Welcome to the Virtual Rosewood Research Project (VRRP) & Site.
Visit the online VRRP Data Warehouse
This is a place to document ongoing research into the community of Rosewood, Florida - a mostly African American town destroyed during a 1923 race riot. The goal of this site is two-fold: develop the first extensive documentary history of the town, its environs, and economy between the late 1800s and 1920s, and explore new methods for making the resulting information accessible to a wide audience beyond the traditional confines of the academic world. This includes the use of virtual world environments to rebuild the town of Rosewood as it existed prior to 1923. This involves a mix of technologies and approaches, all of it documented on this site.
Additionally, the Virtual Rosewood Research Project explores digital storytelling. At present, this involves creating videos about the history of Rosewood. The first was completed in spring 2010 for use during bus tours organized by descendants into the area were Rosewood once stood. It is available online here. Additional videos are currently in the planning stages. This includes a video for classroom use presenting an in-depth history of Rosewood, connecting it to local, regional, and national economic trends and changing patterns of violence. A third video will follow the events of the first week of 1923 through the use of oral testimony and virtual world environments in greater details than the vidoe currently available.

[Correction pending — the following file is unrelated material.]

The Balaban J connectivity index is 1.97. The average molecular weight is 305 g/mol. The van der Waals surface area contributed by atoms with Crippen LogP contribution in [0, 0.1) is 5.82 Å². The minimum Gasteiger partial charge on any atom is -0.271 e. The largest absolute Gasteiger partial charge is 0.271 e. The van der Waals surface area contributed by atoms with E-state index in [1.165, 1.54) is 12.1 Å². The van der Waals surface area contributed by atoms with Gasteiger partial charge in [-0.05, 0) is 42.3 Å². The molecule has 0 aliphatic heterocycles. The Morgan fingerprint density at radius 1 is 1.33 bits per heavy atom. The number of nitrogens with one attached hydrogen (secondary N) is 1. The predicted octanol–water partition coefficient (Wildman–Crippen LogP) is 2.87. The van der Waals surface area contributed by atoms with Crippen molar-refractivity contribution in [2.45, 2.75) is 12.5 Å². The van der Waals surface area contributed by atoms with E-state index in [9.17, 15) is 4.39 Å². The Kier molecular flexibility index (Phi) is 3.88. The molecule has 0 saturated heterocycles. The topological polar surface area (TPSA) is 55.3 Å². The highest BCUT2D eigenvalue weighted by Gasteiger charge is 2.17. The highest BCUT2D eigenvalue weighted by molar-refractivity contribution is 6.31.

A central theme of the project focuses on the historical legacy such events have in US history. For instance, minority populations in America continue to seek redress in relation to the types of events which erased the community of Rosewood in early 1923. Aspects of the social structures which interacted to create the conditions for racial inequality are still present in many ways. Therefore, this project is openly aligned with activists seeking to expand the public conversation on the truth-telling, monetary compensation, and political effects of redress in the United States and around the world.
Historic sites of racial violence have much to teach 21st century America about the legacy of inequality. Indeed, Rosewood is like many other sites, places where lives 'vanished' under a fog of collective amnesia. These hazy chapters of history haunt our group consciousness and remind us that those who forget are doomed to repeat...
Thanks for visiting the site and taking an interest in this exciting project.